But what Tectonic does so expertly in these first few voices is weave the collective memory of this old guard and their previously unchallenged view of the community with the memories of those from the margins.  Tectonic first layers in outside members of the community who echo the common values of the community and reinforce is goodness, most notably Rebecca Hilliker, Zackie Salmon, and Doc.  Then Tectonic layers in other voices, like April Silva and, later, Jonas Slonaker, who have different memory of Laramie.  And what Tectonic does not tell the audience up front is that Silva, Slonaker and Salmon are all from Laramie’s previously silent, externally defined gay community, and Doc speaks, not as the universal, sage cowboy as he comes across in the play, but as town pariah.   Tectonic thus deftly moves the boundaries of who gets to speak to Laramie’s character, and they do so without labeling them as “inside” or “outside” the conventional Laramie community.  Those who previously lacked the subjectivity to define their own place within the Laramie community can now both participate in that narrative of “Laramie” and subvert it at the same time. When all these voices come together to rehearse the old collective identity of Laramie as a “town with a strong sense of community,”  in Jed Schultz’ words, there is a realization that what it meant to live in Laramie is gone, and whatever Laramie now is, is largely out of their control. 

I can tell you that this re-inscription of the community’s boundaries and a lack of control over the narrative presented in The Laramie Project has caused just a bit of tension, to put it lightly.  The most common answer I seem to get from other Wyoming residents is that “that person (whoever that might be) doesn’t speak for me.”  There is a lot of genuine resentment among some Laramie residents about what is being said, but also who has the right to say it.  At the same time that Tectonic’s collection of their personal memories gives a new sense of subjectivity to the margins, it takes away the subjectivity of those who previously did all the talking—and as much of the Laramie mainstream figured out, they found themselves in the same shoes as the community they once defined—and they found it an uncomfortable place to be.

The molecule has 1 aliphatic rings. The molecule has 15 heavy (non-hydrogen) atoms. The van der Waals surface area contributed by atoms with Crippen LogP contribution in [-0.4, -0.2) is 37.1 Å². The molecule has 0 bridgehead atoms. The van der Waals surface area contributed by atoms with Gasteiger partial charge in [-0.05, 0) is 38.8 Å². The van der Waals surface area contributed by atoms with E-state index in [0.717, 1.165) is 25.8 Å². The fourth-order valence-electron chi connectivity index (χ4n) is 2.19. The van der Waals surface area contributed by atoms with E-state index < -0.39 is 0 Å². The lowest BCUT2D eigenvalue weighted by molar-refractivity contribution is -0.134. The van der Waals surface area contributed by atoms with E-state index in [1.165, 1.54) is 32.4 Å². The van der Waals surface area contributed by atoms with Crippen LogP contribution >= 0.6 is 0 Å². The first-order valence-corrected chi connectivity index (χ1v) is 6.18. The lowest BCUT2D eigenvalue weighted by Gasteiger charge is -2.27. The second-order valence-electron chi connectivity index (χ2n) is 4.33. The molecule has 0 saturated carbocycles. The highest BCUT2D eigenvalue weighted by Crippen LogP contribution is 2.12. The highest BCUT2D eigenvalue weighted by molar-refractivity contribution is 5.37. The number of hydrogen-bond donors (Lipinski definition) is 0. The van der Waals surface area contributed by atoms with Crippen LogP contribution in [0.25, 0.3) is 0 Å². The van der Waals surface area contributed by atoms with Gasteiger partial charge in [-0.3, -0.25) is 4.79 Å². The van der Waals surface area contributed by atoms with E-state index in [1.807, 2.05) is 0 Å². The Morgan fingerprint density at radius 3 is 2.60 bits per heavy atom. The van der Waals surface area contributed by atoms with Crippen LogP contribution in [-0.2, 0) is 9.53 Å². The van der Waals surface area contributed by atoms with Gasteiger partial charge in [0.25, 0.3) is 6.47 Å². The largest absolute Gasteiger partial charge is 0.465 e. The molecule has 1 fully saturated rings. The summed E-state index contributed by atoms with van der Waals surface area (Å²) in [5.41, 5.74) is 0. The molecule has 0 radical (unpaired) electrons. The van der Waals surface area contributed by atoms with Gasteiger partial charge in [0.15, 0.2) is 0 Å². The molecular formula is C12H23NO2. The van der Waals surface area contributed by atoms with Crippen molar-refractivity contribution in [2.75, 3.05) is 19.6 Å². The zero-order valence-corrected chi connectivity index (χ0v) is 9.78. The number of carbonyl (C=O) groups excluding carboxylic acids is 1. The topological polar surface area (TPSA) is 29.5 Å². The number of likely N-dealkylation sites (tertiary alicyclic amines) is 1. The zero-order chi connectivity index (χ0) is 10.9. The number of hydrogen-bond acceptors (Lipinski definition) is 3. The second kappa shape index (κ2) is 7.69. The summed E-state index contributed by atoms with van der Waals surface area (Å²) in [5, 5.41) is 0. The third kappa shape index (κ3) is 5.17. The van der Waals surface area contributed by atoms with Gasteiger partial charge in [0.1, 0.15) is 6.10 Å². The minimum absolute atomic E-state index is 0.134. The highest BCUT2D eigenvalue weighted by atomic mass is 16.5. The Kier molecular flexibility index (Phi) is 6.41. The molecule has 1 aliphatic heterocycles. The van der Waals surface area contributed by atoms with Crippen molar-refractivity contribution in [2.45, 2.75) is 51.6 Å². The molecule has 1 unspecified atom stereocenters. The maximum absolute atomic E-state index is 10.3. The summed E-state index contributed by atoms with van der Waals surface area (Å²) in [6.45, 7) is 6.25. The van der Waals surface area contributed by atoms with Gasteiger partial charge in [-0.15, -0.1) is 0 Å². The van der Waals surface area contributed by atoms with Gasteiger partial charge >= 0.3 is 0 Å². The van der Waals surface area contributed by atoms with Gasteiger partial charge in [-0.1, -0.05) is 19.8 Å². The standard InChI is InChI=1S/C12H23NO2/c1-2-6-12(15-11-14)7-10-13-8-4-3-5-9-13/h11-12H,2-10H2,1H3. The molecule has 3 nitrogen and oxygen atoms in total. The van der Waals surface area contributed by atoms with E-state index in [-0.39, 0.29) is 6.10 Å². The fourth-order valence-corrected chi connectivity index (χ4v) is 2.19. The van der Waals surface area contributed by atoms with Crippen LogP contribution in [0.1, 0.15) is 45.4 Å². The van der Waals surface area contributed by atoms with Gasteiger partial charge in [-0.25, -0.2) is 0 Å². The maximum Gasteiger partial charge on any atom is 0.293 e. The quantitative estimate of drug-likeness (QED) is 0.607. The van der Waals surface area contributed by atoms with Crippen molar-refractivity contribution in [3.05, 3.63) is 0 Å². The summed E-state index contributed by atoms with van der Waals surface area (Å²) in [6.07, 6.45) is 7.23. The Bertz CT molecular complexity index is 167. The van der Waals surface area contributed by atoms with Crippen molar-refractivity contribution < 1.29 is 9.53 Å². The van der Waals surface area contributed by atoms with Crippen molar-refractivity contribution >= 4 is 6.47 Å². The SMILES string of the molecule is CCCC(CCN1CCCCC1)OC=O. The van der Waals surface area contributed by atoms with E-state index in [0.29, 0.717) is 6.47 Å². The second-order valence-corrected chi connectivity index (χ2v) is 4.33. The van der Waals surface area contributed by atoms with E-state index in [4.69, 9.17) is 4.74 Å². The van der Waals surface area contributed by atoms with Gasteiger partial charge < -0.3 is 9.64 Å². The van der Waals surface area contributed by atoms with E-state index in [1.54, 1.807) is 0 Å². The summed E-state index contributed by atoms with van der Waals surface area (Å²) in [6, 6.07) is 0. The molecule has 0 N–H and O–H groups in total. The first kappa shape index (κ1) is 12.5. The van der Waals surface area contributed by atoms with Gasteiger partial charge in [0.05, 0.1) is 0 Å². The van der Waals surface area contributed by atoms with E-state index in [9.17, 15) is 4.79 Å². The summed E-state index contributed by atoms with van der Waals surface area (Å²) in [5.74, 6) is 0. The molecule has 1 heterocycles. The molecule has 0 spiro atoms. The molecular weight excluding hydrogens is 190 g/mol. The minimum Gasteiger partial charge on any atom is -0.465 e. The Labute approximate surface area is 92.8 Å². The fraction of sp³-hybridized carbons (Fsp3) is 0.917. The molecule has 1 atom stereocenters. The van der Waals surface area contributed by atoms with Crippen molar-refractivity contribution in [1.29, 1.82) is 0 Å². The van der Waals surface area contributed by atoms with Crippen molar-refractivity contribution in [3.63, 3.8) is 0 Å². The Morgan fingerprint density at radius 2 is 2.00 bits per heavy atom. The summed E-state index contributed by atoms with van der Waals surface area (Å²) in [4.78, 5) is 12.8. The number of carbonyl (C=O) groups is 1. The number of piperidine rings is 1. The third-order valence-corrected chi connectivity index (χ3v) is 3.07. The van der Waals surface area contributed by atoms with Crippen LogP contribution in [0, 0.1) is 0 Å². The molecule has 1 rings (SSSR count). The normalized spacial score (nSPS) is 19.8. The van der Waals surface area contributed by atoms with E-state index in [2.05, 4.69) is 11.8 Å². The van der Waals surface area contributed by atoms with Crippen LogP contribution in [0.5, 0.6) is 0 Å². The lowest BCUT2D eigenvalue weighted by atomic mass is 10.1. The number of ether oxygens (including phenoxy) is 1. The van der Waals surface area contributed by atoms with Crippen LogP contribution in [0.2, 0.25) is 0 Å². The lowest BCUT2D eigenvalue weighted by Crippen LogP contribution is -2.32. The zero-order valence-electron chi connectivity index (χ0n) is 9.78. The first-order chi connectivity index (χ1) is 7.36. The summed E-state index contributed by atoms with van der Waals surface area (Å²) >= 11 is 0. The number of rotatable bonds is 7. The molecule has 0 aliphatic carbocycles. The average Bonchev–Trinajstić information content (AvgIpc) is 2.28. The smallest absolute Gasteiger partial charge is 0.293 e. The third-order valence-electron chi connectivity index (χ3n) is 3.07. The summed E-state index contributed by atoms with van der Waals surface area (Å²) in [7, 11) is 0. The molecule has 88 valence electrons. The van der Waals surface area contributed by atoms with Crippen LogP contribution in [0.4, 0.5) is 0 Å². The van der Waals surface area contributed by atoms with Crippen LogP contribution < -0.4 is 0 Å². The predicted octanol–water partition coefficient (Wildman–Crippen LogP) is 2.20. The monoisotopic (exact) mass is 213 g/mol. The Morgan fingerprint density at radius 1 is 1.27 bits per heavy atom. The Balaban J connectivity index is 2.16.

Within the play, these responses get quite interesting.  They range from the Baptist Minister’s wife trying to wish it all away, to angry responses to how the GLBT community sees Laramie, to genuine calls for a different sense of  community.  Hearing the stories of the GLBT community, for instance forces Rob DeBree to completely change his perspective on sexual orientation.  And it leads Father Roger Schmit to label the kind of easy definition of gays and lesbians as marginal to the mainstream as “the seed of violence.”  
That potential for a forced self-awareness and resurfacing of trauma only heightened when The Laramie Project finally went “rogue” in the fall of 2001 and became universally available in the Vintage edition. Those who identified with the Laramie community now had to deal with an interpretation of their collective identity by people with no personal or ethical ties to the community like Tectonic Theater had, and who could interpret them in any way they pleased.  And the response, I’m afraid, wasn’t always positive.  And yet, subsequent production, like any good, positive irritant, led to some unusual reactions among those with a stake in the play.  

For instance, the director of the Plan B company’s 2001 production, Jerry Rapier, noted a strong Laramie presence in their Utah production.  Jed Schultz, a young man interviewed by Tectonic in the first play, auditioned to play himself, and he got the part.  Interestingly, Jed’s mother, who is often held up for criticism in the play for her views on sexuality, sent a jar of Laramie soil with her son down to Salt Lake City.  With this symbolic action, she both participated in the production and enforced a physical, visceral reminder of Laramie as a real place upon the actors.  Jerry Rapier also notes that several Laramie residents came to watch the production, but the one that stood out in his mind was a visitor from the final week of the play.  As he noted, Chastity Paisley, Henderson’s girlfriend and convicted accessory to Matthew Shepard’s murder, attended the last week of the production; she wept uncontrollably.  

Others have felt this same urge to participate in the performance of Laramie’s identity.  Kerry Drake, a Casper resident and AP reporter, witnessed and reported on Fred Phelps’ protest at Matthew Shepard’s funeral; he auditioned to play himself locally, and like Jed, was awarded the part.  And, in the world premiere of The Laramie Project: 10 Years Later, many of the principal characters read their own parts in the Laramie reading, including Catherine Connoly, Beth Loffreda, Jeffrey Lockwood and Jonas Slonaker.  Jed Schultz and the Shepard family took part, as supporters, from New York.